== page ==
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University of California, Santa Barbara

University of California, Santa Barbara

University of California, Santa Barbara is a Santa Barbara, California-based University.

Santa Barbara is an American television soap opera that aired on NBC from July 30, 1984, to January 15, 1993. The show revolves around the eventful lives of the wealthy Capwell family of Santa Barbara, California. Other prominent families featured on the soap were the rival Lockridge family, and the more modest Andrade and Perkins families.

The serial was produced by Dobson Productions and New World Television, which also served as distributor for the show in international markets. Santa Barbara was the first series for New World Television.

Santa Barbara aired in the United States at 3:00 PM Eastern (2:00 PM Central) on NBC in the same time slot as General Hospital on ABC and Guiding Light on CBS and right after Another World. Santa Barbara aired in over 40 countries around the world. It became the longest-running television series in Russia, airing there from 1992 to 2002. Santa Barbara won 24 Daytime Emmy Awards and was nominated 30 times for the same award. The show also won 18 Soap Opera Digest Awards, and won various other awards.



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Pendharkar, M., Zhang, B., Wu, H., Zarassi, A., Zhang, P., Dempsey, C. P., Lee, J. S., Harrington, S. D., Badawy, G., Gazibegovic, S., Op het Veld, R. L. M., Rossi, M., Jung, J., Chen, A.- H., Verheijen, M. A., Hocevar, M., Bakkers, E. P. A. M., Palmstrom, C. J., Frolov, S. M.
April 30, 2021
Some of the most promising schemes for quantum information processing involve superconductors. In addition to the established superconducting qubits, topological qubits may one day be realized in semiconductor-superconductor heterostructures. The superconductor most widely used in this context is aluminum, in which processes that cause decoherence are suppressed. Pendharkar et al. go beyond this paradigm to show that superconducting tin can be used in place of aluminum (see the Perspective by Fatemi and Devoret). The authors grew nanowires of indium antimonide, which is a semiconductor, and coated them with a thin layer of tin without using cumbersome epitaxial growth techniques. This process creates a well-defined, "hard" superconducting gap in the nanowires, which is a prerequisite for using them as the basis for a potential topological qubit. Science , this issue p. [508][1]; see also p. [464][2] Improving materials used to make qubits is crucial to further progress in quantum information processing. Of particular interest are semiconductor-superconductor heterostructures that are expected to form the basis of topological quantum computing. We grew semiconductor indium antimonide nanowires that were coated with shells of tin of uniform thickness. No interdiffusion was observed at the interface between Sn and InSb. Tunnel junctions were prepared by in situ shadowing. Despite the lack of lattice matching between Sn and InSb, a 15-nanometer-thick shell of tin was found to induce a hard superconducting gap, with superconductivity persisting in magnetic field up to 4 teslas. A small island of Sn-InSb exhibits the two-electron charging effect. These findings suggest a less restrictive approach to fabricating superconducting and topological quantum circuits. [1]: /lookup/doi/10.1126/science.aba5211 [2]: /lookup/doi/10.1126/science.abd8556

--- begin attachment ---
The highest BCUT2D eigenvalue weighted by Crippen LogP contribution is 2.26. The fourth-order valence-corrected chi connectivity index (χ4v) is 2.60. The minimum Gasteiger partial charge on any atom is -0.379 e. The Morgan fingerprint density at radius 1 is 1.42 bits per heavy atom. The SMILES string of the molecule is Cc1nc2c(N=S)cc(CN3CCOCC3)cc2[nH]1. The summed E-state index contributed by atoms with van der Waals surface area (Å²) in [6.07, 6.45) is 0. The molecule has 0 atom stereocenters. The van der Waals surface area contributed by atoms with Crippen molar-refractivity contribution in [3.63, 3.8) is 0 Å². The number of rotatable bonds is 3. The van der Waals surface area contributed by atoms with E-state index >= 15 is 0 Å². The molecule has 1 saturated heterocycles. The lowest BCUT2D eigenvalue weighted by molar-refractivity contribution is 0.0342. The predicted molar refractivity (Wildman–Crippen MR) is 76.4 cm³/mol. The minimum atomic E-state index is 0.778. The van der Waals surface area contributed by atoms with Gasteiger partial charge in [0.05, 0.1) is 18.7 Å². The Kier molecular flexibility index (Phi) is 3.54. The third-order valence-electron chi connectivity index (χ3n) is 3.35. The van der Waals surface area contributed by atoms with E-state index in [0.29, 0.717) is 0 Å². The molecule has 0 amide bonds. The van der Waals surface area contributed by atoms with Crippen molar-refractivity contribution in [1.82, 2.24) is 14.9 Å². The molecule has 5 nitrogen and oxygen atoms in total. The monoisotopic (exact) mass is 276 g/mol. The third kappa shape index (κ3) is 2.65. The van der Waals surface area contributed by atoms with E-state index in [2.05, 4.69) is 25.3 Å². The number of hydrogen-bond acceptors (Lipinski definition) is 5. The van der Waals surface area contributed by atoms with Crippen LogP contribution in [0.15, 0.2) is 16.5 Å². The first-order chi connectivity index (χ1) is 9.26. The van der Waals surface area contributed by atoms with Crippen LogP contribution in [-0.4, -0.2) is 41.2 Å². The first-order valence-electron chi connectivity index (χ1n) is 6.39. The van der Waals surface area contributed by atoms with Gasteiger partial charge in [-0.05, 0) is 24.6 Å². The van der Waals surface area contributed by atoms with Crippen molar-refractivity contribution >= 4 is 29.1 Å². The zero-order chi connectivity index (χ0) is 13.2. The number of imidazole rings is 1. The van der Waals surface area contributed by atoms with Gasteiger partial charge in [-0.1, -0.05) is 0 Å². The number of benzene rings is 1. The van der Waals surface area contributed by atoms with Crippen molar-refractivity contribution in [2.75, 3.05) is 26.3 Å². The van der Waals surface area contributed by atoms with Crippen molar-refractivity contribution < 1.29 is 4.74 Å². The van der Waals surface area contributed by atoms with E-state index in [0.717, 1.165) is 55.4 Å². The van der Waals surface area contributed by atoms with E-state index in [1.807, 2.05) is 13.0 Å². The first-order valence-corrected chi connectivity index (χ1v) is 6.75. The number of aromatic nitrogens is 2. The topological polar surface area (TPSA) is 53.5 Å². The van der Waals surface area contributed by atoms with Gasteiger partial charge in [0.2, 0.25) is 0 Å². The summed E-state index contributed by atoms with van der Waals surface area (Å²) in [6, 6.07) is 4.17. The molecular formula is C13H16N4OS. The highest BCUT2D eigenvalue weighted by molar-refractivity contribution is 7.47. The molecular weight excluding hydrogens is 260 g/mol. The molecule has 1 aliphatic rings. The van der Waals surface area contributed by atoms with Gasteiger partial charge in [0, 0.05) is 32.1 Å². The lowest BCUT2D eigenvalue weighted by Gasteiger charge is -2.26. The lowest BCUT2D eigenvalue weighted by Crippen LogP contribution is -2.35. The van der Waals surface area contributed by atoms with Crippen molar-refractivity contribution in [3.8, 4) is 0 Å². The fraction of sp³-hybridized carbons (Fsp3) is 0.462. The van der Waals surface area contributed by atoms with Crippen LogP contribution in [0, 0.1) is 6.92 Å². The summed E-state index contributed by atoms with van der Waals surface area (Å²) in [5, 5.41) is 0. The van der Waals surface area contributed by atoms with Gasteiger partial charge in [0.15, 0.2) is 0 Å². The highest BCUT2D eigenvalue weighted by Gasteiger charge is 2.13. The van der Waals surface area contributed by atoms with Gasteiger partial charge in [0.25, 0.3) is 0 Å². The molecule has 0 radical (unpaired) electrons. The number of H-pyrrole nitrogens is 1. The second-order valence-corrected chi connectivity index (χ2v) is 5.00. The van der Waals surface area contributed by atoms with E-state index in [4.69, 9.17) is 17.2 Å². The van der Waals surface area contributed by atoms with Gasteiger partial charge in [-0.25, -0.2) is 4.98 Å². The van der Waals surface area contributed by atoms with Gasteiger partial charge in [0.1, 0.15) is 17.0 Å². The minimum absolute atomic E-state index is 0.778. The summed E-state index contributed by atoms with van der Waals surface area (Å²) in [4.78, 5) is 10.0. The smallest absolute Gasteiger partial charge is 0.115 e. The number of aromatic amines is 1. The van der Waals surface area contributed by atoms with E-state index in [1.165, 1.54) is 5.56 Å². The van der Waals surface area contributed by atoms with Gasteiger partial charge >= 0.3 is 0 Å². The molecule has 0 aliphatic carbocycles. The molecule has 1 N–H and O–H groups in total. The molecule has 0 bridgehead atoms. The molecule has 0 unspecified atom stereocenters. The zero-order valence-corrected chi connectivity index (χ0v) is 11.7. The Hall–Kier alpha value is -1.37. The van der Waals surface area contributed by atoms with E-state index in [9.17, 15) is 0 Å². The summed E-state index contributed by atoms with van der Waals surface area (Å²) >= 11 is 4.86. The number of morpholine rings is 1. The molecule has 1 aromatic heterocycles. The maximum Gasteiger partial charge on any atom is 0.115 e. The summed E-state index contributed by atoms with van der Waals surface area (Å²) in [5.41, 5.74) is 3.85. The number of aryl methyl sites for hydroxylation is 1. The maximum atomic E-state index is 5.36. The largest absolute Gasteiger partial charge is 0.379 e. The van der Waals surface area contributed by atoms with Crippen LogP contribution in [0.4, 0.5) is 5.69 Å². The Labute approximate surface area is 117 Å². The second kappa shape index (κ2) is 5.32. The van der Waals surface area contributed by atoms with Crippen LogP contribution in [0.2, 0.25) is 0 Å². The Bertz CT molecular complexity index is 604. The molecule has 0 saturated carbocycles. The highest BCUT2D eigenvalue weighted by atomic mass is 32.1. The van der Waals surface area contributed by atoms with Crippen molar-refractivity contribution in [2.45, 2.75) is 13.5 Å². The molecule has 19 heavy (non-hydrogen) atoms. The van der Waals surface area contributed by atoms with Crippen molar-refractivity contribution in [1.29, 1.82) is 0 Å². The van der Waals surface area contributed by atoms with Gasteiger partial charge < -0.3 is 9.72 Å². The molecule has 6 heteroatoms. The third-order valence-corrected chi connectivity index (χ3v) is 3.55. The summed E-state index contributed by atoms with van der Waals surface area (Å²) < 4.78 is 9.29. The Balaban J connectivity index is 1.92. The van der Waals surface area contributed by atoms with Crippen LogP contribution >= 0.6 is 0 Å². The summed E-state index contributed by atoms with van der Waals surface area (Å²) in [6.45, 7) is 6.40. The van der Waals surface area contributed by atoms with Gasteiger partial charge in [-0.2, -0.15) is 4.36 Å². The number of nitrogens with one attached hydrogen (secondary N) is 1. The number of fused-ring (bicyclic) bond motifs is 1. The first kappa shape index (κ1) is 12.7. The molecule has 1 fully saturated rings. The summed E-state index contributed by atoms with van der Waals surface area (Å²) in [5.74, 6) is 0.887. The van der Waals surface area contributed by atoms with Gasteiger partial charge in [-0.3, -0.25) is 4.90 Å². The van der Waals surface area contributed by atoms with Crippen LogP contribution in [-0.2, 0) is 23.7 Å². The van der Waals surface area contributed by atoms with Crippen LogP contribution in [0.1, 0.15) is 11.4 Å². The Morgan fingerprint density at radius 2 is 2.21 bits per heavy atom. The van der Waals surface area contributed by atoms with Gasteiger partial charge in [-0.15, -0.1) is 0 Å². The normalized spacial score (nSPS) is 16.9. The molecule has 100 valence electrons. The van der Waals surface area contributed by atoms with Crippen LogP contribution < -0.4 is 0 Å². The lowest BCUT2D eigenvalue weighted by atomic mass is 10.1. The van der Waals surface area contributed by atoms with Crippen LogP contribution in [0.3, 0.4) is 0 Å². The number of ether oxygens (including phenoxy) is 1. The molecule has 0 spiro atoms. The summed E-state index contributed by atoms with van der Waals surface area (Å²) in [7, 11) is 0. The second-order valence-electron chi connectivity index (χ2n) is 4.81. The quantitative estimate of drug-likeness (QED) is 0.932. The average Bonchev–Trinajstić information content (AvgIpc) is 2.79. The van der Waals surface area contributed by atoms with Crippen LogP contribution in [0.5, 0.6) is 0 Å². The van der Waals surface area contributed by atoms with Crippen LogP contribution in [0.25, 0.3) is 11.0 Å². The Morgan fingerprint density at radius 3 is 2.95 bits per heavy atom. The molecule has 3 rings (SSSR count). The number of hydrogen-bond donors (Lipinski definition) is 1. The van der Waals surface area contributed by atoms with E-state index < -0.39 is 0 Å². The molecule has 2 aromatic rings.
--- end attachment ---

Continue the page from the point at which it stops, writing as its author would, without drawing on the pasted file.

Potamkin Philanthropies
April 15, 2021
/PRNewswire/ -- The 2021 Potamkin Prize for Research in Pick's, Alzheimer's and Related Diseases has been awarded to Kenneth S. Kosik, MA, MD, University of...


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